We're exposed to X-radiation from medical X-rays, mammograms and other radiopharmaceutical treatments. Though these technologies offer great benefits, unnecessary exposure should be avoided.
Our greatest exposure to radiation is from the gamma rays in natural sunlight, which also provides us with beneficial vitamin D. We get increased radiation from plane travel, as a result of greater proximity to the sun's rays, and because the radiation is less filtered by clouds and particulates. If you live or work close to nuclear power plants, or lived in the era of atmospheric testing of nuclear weapons (1945-1980) you will also have accumulated higher doses of this radiation. According to the National Toxicology Program, those radioactive doses are fortunately on the wane.
Toxins in food
Food can be tainted by pesticides sprayed on crops; antibiotics fed to poultry and other meat sources, and hormones injected into cattle, sheep and hogs. Some foods may increase the risk of breast cancer by increasing circulating levels of estrogen, so Silent Spring researchers advocate additional research in this area. They point to the fact that milk sold in the United States (banned in Canada and Europe) containing insulin-like growth factor 1 may put women at increased risk. Also, grilled or charred meat and fish contain various mutagenic agents that are formed naturally in the grilling process.
Acrylamides-found in french fries, breads and cereals cooked at very high temperatures-pose problems, as do foods contaminated by styrene from polystyrene (Styrofoam) containers. Fish can also be contaminated with a variety of long-banned chemicals like PCBs, which have been linked to breast cancer, as well as by dioxin, a product of incineration and the manufacture of products that contain chlorine, like bleached food cartons.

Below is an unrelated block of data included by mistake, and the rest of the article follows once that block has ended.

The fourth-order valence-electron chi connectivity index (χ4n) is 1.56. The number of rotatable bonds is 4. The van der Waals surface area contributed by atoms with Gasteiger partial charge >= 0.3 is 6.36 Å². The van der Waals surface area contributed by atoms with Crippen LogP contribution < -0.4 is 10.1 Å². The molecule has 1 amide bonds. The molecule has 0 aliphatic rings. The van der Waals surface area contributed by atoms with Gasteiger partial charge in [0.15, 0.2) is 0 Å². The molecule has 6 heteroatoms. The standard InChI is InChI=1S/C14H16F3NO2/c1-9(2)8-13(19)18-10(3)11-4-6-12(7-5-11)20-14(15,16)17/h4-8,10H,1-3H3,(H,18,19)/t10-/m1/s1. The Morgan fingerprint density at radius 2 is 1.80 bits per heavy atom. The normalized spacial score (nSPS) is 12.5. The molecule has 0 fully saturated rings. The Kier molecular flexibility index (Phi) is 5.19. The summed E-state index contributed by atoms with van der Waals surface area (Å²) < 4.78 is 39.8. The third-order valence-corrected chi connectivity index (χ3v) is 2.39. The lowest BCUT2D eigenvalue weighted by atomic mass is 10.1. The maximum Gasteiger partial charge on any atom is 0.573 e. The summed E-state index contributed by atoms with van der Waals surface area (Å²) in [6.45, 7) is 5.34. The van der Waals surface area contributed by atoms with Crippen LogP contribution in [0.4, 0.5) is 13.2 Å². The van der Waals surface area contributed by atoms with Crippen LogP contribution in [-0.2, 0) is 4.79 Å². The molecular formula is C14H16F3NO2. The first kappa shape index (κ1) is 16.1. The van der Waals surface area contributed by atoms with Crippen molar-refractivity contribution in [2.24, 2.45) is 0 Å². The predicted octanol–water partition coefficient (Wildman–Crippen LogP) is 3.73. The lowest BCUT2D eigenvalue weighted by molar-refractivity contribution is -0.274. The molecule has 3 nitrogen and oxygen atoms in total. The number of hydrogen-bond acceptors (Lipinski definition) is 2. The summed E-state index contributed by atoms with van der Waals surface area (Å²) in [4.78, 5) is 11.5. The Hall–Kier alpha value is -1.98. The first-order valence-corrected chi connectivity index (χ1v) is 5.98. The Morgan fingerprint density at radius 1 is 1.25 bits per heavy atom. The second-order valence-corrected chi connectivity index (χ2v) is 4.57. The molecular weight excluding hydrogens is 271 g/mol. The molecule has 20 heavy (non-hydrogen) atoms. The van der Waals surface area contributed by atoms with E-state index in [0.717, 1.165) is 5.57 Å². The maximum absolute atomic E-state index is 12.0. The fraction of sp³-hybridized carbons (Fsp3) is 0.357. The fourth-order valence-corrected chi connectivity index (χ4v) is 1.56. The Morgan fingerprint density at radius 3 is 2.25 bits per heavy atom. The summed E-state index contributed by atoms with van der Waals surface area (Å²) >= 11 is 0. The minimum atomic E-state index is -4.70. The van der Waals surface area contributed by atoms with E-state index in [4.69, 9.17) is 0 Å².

Most everyone agrees that limiting alcohol consumption can reduce the risk of breast cancer, but the connections appear to get stronger with each new study. Natural cancer-causing substances-primarily urethanes-are found in alcohol, including wine and ale beers. In a recent analysis of 6 studies that examined 322,647 women, each additional 10 grams of alcohol consumed daily (about one drink) equated to an added 9 percent risk of breast cancer.
Industrial combustion sources
Just as components of car exhaust have been linked to breast cancer and a long list of other illnesses, air pollution from refineries and coal plants also compounds the load. Researchers studying air pollution in Erie and Niagara counties in New York state found a higher risk of breast cancer among post-menopausal women whose birth addresses were near locations recording higher levels of PAHs. The researchers, who used historic air pollution data dating back to the 1960s to measure these trends, therefore suggest that exposure in early life to high levels of PAHs may increase one's risk of postmenopausal breast cancer.
Like car and truck exhaust, tobacco smoke is a source of many PAHs. Among these are dibenz[a,h]anthracene, considered by EPA to be "probably carcinogenic to humans" as well as mutagenic-meaning that it can cause genes to mutate. It's laced with many other cancer-causing substances as well, such as dibenzo[def,p]chrysene.
At the top of the list of common, potent mammary carcinogens are components of car and truck exhaust. Included on this list are PAHs (polycyclic aromatic hydrocarbons)-products of combustion-which have been linked to breast cancer in men as well as women.